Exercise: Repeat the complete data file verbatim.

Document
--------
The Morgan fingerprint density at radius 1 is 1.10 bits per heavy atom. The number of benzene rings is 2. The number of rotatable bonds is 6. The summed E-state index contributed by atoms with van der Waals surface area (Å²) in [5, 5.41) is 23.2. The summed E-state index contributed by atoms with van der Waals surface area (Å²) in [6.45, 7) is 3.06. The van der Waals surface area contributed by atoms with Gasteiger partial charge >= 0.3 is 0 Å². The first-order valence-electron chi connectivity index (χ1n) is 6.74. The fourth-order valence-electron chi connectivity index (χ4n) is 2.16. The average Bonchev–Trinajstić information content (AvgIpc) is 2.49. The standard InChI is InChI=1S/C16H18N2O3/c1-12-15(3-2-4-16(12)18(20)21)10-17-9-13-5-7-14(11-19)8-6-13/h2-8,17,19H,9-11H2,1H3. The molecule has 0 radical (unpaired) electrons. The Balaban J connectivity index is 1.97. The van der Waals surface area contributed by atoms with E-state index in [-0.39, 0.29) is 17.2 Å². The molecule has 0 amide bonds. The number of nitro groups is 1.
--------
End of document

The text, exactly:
The Morgan fingerprint density at radius 1 is 1.10 bits per heavy atom. The number of benzene rings is 2. The number of rotatable bonds is 6. The summed E-state index contributed by atoms with van der Waals surface area (Å²) in [5, 5.41) is 23.2. The summed E-state index contributed by atoms with van der Waals surface area (Å²) in [6.45, 7) is 3.06. The van der Waals surface area contributed by atoms with Gasteiger partial charge >= 0.3 is 0 Å². The first-order valence-electron chi connectivity index (χ1n) is 6.74. The fourth-order valence-electron chi connectivity index (χ4n) is 2.16. The average Bonchev–Trinajstić information content (AvgIpc) is 2.49. The standard InChI is InChI=1S/C16H18N2O3/c1-12-15(3-2-4-16(12)18(20)21)10-17-9-13-5-7-14(11-19)8-6-13/h2-8,17,19H,9-11H2,1H3. The molecule has 0 radical (unpaired) electrons. The Balaban J connectivity index is 1.97. The van der Waals surface area contributed by atoms with E-state index in [-0.39, 0.29) is 17.2 Å². The molecule has 0 amide bonds. The number of nitro groups is 1.